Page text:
This Jazz Man

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1st graders slide show to honor Black History Month, February, 2010

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This Jazz Man

  1. 1. Celebrating Black History Month This Jazz Man By Ms. Looker & Miss Arcuri’s First Grade Class
  2. 2. 1. This jazz man, he plays one. He plays rhythm with his thumb. With a snap! snap! snazzy-snap! - give the man a hand. This jazz man scats with the band. Bryan
  3. 3. 2. Louis Armstrong was known as the ambassador of jazz. He used nonsense singing and made up words which is called “scat.” Scooby dooby shoobop
  4. 4. 3. This jazz man, he plays two. He makes music with his shoes. With a tap-tap! shuffle-slap! - give the man a hand. This jazz man stomps with the band. Lindsey
  5. 5. 4. Bill Robinson was known as “Bojangles.” He was famous for his tap dancing. He had his own style and could tap dance very fast. Some of his most famous footwork is still copied today. Lucas
  6. 6. 5. This jazz man, he plays three. He plays congas tween his knees. With a Bippity-bop! Poppity-pop! - give the man a hand. This jazz man pounds with the band. Matthew
  7. 7. 6. Luciano Pozo y Gonzalez was known as “Chano.” He was a famous conga player from Cuba. When he moved to New York he played with Dizzie Gillespie’s band. He changed bebop into Cubop. Catherine Touchton
  8. 8. 7. This jazz man, he plays four. He conducts ‘em through the score. With a “One, and-a two, and-a-“ - give the man a hand. This jazz man, he leads the band. Caleb
  9. 9. 8. Edward Kennedy Ellington was known as the “Duke” of jazz. He was a gifted pianist and conductor. He wrote nearly 2,000 songs. In 1969 he was awarded the Presidential Medal of Freedom. Isabella
  10. 10. 9. This jazz man, he plays five. He plays bebop, he plays jive. With a Beedle-di-bop! Bebop! - give the man a hand. This jazz man blows with the band. Brooks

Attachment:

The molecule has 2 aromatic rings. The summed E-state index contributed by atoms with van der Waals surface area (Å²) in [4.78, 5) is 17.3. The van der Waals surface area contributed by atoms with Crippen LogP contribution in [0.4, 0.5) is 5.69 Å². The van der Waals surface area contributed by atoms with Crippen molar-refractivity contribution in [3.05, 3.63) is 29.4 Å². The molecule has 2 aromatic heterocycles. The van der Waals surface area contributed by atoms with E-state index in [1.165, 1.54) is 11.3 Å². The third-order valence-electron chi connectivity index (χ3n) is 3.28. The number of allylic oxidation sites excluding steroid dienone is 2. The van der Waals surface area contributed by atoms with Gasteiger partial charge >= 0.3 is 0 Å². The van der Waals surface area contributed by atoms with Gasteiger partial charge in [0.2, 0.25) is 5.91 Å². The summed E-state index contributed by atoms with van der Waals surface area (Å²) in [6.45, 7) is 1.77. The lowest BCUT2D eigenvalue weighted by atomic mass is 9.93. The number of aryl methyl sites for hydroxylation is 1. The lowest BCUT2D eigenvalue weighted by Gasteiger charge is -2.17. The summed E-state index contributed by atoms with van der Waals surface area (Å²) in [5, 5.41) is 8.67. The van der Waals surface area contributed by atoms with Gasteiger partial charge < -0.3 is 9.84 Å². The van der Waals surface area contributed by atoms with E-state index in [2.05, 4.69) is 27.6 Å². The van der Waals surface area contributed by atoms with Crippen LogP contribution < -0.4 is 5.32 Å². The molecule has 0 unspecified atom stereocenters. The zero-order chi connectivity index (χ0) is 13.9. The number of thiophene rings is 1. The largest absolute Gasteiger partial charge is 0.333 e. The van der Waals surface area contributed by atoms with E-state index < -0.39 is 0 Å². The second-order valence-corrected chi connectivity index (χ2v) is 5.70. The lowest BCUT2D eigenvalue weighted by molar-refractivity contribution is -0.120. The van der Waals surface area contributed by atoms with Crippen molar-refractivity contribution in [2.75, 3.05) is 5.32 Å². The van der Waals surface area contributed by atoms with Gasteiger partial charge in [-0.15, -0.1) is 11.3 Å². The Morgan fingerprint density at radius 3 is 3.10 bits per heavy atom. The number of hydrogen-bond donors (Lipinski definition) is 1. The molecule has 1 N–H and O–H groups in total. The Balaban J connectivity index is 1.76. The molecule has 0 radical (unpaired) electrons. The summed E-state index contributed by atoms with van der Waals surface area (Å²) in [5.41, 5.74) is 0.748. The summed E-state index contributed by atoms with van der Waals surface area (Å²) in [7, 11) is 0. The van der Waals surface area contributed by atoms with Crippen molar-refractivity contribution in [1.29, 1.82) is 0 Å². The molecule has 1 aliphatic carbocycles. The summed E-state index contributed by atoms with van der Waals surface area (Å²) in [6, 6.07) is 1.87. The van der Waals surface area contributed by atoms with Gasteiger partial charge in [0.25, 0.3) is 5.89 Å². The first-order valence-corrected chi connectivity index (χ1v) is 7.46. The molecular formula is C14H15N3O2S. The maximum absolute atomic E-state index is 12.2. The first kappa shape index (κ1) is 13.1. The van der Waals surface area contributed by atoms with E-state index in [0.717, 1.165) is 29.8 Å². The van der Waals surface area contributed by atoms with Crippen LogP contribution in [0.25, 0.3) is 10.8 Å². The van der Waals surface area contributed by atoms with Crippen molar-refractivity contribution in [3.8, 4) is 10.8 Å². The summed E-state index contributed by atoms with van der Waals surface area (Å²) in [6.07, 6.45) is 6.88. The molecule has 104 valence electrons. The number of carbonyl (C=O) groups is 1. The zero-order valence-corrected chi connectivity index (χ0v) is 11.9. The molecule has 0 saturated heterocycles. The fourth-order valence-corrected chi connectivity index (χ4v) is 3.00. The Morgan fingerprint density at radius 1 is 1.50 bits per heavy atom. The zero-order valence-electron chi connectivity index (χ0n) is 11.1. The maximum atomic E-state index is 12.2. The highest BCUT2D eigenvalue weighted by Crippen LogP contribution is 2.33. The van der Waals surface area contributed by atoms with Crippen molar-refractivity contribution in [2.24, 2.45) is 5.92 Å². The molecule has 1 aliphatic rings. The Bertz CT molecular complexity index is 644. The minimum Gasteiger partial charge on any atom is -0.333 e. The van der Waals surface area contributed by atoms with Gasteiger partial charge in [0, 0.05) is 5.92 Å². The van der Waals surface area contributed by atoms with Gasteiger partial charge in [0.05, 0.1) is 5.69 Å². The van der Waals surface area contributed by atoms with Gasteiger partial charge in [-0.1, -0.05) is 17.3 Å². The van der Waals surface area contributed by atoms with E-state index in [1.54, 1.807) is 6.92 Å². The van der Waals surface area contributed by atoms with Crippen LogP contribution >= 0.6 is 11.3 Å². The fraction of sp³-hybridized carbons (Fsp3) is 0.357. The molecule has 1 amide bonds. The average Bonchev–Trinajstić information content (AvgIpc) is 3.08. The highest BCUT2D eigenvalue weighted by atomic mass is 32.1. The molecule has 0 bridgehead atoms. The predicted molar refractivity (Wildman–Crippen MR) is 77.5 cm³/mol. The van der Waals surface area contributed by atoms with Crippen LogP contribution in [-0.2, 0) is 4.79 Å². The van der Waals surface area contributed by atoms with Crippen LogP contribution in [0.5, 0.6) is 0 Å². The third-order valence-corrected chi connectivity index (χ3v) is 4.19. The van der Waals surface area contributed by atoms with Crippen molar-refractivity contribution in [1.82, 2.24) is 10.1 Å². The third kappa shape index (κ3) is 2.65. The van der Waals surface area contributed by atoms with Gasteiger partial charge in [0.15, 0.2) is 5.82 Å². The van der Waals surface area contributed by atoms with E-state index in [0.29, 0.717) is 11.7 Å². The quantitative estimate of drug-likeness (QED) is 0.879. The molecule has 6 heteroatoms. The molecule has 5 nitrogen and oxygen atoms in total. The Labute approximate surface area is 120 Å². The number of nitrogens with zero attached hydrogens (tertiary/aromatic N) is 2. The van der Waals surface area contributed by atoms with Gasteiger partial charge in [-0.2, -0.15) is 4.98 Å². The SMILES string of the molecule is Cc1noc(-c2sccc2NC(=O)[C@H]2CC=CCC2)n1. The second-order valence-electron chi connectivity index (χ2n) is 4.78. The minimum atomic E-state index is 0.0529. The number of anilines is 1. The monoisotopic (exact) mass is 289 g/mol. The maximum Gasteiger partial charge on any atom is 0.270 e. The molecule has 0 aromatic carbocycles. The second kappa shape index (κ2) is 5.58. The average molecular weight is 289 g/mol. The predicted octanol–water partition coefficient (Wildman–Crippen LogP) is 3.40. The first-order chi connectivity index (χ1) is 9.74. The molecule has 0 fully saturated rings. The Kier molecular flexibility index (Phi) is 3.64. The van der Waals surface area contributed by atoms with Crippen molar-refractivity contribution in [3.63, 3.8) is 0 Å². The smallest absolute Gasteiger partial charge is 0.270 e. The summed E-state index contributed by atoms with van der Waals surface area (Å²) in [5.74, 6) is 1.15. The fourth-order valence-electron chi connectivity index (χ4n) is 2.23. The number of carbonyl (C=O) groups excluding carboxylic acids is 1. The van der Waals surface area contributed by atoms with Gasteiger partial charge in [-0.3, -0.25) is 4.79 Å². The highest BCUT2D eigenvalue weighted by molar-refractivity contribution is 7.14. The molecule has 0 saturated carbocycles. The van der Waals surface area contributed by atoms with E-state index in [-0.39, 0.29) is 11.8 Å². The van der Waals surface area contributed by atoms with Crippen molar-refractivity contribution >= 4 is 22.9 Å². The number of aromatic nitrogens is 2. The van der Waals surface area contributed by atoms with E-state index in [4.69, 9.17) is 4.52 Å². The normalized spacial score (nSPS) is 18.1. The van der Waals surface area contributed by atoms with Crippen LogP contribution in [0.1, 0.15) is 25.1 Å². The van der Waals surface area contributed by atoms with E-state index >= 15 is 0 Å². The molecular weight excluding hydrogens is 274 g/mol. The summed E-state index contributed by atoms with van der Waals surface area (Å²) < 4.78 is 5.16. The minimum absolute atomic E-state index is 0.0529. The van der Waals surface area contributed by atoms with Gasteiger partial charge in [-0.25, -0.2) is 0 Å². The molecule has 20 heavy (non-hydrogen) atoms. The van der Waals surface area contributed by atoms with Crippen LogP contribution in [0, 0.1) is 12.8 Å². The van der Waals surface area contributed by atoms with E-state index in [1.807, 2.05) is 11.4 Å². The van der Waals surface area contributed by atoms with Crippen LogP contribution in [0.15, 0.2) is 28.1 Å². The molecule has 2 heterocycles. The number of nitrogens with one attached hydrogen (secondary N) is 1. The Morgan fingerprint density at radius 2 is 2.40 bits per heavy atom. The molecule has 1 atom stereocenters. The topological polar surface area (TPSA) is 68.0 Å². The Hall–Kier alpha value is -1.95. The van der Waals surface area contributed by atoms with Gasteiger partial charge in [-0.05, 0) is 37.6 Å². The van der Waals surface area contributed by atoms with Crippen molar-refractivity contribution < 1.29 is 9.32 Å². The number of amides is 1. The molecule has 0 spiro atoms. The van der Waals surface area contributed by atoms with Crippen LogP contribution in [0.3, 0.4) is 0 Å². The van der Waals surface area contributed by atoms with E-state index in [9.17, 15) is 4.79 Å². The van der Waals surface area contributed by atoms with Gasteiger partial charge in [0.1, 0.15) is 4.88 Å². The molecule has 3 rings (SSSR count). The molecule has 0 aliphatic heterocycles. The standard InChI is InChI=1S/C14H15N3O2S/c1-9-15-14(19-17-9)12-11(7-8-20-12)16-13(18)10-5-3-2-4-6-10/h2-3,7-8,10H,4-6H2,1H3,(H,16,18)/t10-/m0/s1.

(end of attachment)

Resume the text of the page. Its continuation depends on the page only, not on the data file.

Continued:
11. 11. 10. Charlie Parker, known as “Bird,” was a very famous jazz saxophone player. He helped create the harmonies that were called bebop. He made it sound so easy. Sofia
  12. 12. 11. This jazz man, he plays six. He plays solos with his sticks. With a Bomp-Bomp! Bubbuda-bomp! – give the man a hand. This jazz man beats with the band. Patrick
  13. 13. 12. Art “Bu” Blakey was a drummer. He would lean an elbow on the drum’s surface and change its entire sound. His style has been copied by many drummers. His band was called the Jazz Messengers. Thatcher
  14. 14. 13. This jazz man, he plays seven. He plays notes that rise to heaven. With a Too-toot! Doodly-doot! – give the man a hand. This jazz man wails with the band. Natalie
  15. 15. 14. John Birks Gillespie is better known as “Dizzy.” He liked to play his trumpet very fast and to make up music on the spot. When the end of his trumpet was accidentally bent, he liked the sound it made so much that he continued to play a bent trumpet for the next 30 years. Amy
  16. 16. 15. This jazz man, he plays eight. He plays keys—all 88. With a Tink-plink! Plinkle-dink! – give the man a hand. This jazz man swings with the band. Asher
  17. 17. 16. Thomas Wright Waller had the nickname “Fats.” He was a master of stride piano. He wrote and recorded hundreds of songs. He would wear his hat at an angle and make faces while “tickling the ivories.” Driss
  18. 18. 17. This jazz man, he plays nine. He plucks strings that sound divine. With a Thimp-thump! Dumple-thump! – give the man a hand. This jazz man jams with the band. Quincy
  19. 19. 18. Charles Mingus was known as the “Baron.” He was a great bass player and bandleader. He was raised on gospel music, but learned about jazz from Armstrong, Parker and Ellington. He founded the Jazz Workshop to help young composers. Ethan
  20. 20. 19. These jazz men, they play ten. We beg them to play again. With an “Encore! We want more!” - give them all a hand. These jazz men make one great band! Daniel
  21. 21. 20. These nine black jazz musicians played at many of the most famous clubs in Harlem such as The Cotton Club. However, these clubs were for whites only. It is said that the most lively and real jazz in Harlem was found at “Rent Parties.” You heard about Rent Parties from Mrs. Dymant’s class. James

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